On the Record

Billy Hart's One Is the Other

“He’s not a metronome,” volunteered one of my resident jazz experts on Billy Hart, age 73, who’s logged time with Wes Montgomery, Stan Getz, Chico Freeman, and three of Miles Davis’s straightest-up hardest-rockin’ sets. And ...

Millsted's Harlem

After some bumps in the road, Millsted, a noise-punk band from Brooklyn, have hit their hardcore stride with this year’s Harlem. Vocalist Kevin Uffre is at full throttle here, and his manic shredding is matched ...

Goodbye Yellow Brick Road

40th Anniversary Super Deluxe Edition

The misogyny trilogy still rankles, lyric-wise anyway, although “All the Girls Love Alice,” which can’t even decide if Alice’s customers rank with the young girls or “middle-aged dykes,” seems to have grown some cred of ...

Hypnotic Eye, subtle thunder

Tom Petty and the Heartbreakers' latest rings the Billboard bell at number one

Tom Petty and the Heartbreakers’ 13th studio release is a hard-rocking, well-written gem. Petty’s first (ever!) number-one-selling record on the Billboard charts. Though a seasoned veteran, Petty’s voice sounds as fresh and rebellious as it ...

Curtis Harding's got Soul Power

Curtis Harding's neo-soul debut is multi-faceted — complex yet easygoing. It sounds as if Harding's been a successful solo artist for decades, not a man whose recent gig was as backup for CeeLo Green and, ...

We Are Only What We Feel, by NONONO

Synth-pop alive and kicking on Stockholm band's debut record

The verdict is in: synth-pop is here to stay. We Are Only What We Feel, the debut album from Stockholm based NONONO, does it wisely. The album features crisp, polished melodies and enticing beats. Given ...

Ultraviolence, by Lana Del Rey

Lana Del Rey is an enigmatic figure, unable to be imitated, and befitting someone on their own, she’s lonely. Ultraviolence threads that feeling — a seedy, hyper-romanticized sense of isolation and loss — inflating it ...

Lily Allen's Sheezus

After five years away from the spotlight, Lily Allen has a lot to catch up on. For her homecoming record, Sheezus, the U.K. pop star spends a good time getting reacquainted with the current pop ...

Ian Anderson's Homo Erraticus

Ian Anderson’s second solo album since quietly deep-spacing the Jethro Tull band moniker, and to boot his third excursion into his avatar Gerald Bostock, a child prodigy turned troubled adult. Only this time Bostock mostly ...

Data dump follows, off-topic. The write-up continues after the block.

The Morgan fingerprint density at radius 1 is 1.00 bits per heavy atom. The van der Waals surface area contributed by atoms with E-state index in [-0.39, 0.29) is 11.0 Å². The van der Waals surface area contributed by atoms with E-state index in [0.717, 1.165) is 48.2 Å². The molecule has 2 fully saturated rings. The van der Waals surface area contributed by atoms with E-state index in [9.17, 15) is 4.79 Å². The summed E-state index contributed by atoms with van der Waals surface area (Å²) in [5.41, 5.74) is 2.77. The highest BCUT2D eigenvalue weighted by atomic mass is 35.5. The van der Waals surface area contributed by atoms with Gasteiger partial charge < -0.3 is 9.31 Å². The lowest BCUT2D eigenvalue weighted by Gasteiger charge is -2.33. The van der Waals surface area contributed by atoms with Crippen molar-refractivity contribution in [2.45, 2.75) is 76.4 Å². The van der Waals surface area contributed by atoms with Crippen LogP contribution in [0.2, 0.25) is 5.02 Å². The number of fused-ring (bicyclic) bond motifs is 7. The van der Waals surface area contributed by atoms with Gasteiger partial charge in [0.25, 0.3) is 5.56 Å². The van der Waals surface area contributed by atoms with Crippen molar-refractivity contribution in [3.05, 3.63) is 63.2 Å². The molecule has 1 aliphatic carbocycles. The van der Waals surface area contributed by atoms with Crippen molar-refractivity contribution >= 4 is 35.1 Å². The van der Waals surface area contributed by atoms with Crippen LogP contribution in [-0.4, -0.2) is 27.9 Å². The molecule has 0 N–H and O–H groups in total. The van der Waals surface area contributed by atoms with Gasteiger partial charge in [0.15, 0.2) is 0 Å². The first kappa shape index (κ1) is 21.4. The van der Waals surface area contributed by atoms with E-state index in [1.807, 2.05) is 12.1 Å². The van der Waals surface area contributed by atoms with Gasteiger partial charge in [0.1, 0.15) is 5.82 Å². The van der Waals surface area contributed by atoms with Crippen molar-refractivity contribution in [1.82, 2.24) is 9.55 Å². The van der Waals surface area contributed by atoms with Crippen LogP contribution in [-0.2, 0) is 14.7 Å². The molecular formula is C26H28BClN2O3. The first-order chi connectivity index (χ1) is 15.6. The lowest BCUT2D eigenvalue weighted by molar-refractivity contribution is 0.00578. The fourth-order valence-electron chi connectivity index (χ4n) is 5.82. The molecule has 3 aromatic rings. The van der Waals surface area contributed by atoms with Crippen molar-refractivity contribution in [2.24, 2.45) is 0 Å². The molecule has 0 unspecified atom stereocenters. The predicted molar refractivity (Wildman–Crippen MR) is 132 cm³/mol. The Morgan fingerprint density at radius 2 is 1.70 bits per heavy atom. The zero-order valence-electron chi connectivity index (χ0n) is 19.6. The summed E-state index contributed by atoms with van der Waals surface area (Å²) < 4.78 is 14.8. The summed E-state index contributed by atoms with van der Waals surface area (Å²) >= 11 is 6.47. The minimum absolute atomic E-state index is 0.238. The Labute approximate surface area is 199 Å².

Familiars, by the Antlers

Brooklyn band is out of the bedroom and into your headroom

Brooklyn-based band the Antlers have developed in their meticulous way. After incubating as a solo recording project in Peter Silberman’s bedroom, they are now a lush, orchestrated group with melodious layering. Silberman crafted the Antlers’ ...

Chet Faker's Built on Glass

Since his cover of Blackstreet’s "No Diggity" on 2012's Thinking in Textures, Chet Faker has become an Australian poster boy for the foggy intersection of R&B and electronic soul, referred to some as “PBR&B.” Faker’s ...

Divide and Exit by Sleaford Mods

The current foul-mouthed darlings of music press from London to New York, Nottingham’s Sleaford Mods, have unleashed their eighth album, Divide and Exit. From the same neck of the woods as Robin Hood, Sleaford Mods’ ...

Zoe Muth's World of Strangers

The line of musical soldiers widening the Americana trail continues to increase, whether the attack leans in a hard-hitting, bad-ass direction or concocts idyllic portraits (“Chopping wood and carrying water, everything was better”). Zoe Muth ...

John Newman's Tribute

John Newman’s debut opens with a slow string section, a voice that sounds like the singer reading out great acts of ages past, and an electronically whirl-winded “Crystal,” from the AT&T Natural Voices® synthesized voice ...

Mac DeMarco's Salad Days

The third release from Mac DeMarco, a Brooklyn-via-Montreal singer/songwriter, depicts a man at a crossroads, surrounded with watershed moments and letters from home. The road previous was a laidback guitar-driven daydream, silly yet stunning, how ...

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